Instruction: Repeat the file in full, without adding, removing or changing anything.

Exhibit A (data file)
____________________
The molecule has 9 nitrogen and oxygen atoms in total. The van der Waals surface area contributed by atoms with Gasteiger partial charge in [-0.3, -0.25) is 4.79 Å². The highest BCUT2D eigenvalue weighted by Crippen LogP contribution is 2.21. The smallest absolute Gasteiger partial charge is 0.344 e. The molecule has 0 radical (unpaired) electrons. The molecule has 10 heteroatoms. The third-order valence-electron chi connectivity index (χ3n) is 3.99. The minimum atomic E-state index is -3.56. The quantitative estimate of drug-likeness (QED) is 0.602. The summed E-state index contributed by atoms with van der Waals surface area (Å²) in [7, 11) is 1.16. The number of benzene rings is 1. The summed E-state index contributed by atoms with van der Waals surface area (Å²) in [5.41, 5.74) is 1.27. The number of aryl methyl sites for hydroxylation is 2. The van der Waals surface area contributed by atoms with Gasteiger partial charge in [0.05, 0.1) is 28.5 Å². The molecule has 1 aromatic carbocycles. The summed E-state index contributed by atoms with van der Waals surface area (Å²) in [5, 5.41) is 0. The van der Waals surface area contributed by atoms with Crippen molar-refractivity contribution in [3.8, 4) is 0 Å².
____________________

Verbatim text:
The molecule has 9 nitrogen and oxygen atoms in total. The van der Waals surface area contributed by atoms with Gasteiger partial charge in [-0.3, -0.25) is 4.79 Å². The highest BCUT2D eigenvalue weighted by Crippen LogP contribution is 2.21. The smallest absolute Gasteiger partial charge is 0.344 e. The molecule has 0 radical (unpaired) electrons. The molecule has 10 heteroatoms. The third-order valence-electron chi connectivity index (χ3n) is 3.99. The minimum atomic E-state index is -3.56. The quantitative estimate of drug-likeness (QED) is 0.602. The summed E-state index contributed by atoms with van der Waals surface area (Å²) in [7, 11) is 1.16. The number of benzene rings is 1. The summed E-state index contributed by atoms with van der Waals surface area (Å²) in [5.41, 5.74) is 1.27. The number of aryl methyl sites for hydroxylation is 2. The van der Waals surface area contributed by atoms with Gasteiger partial charge in [0.05, 0.1) is 28.5 Å². The molecule has 1 aromatic carbocycles. The summed E-state index contributed by atoms with van der Waals surface area (Å²) in [5, 5.41) is 0. The van der Waals surface area contributed by atoms with Crippen molar-refractivity contribution in [3.8, 4) is 0 Å².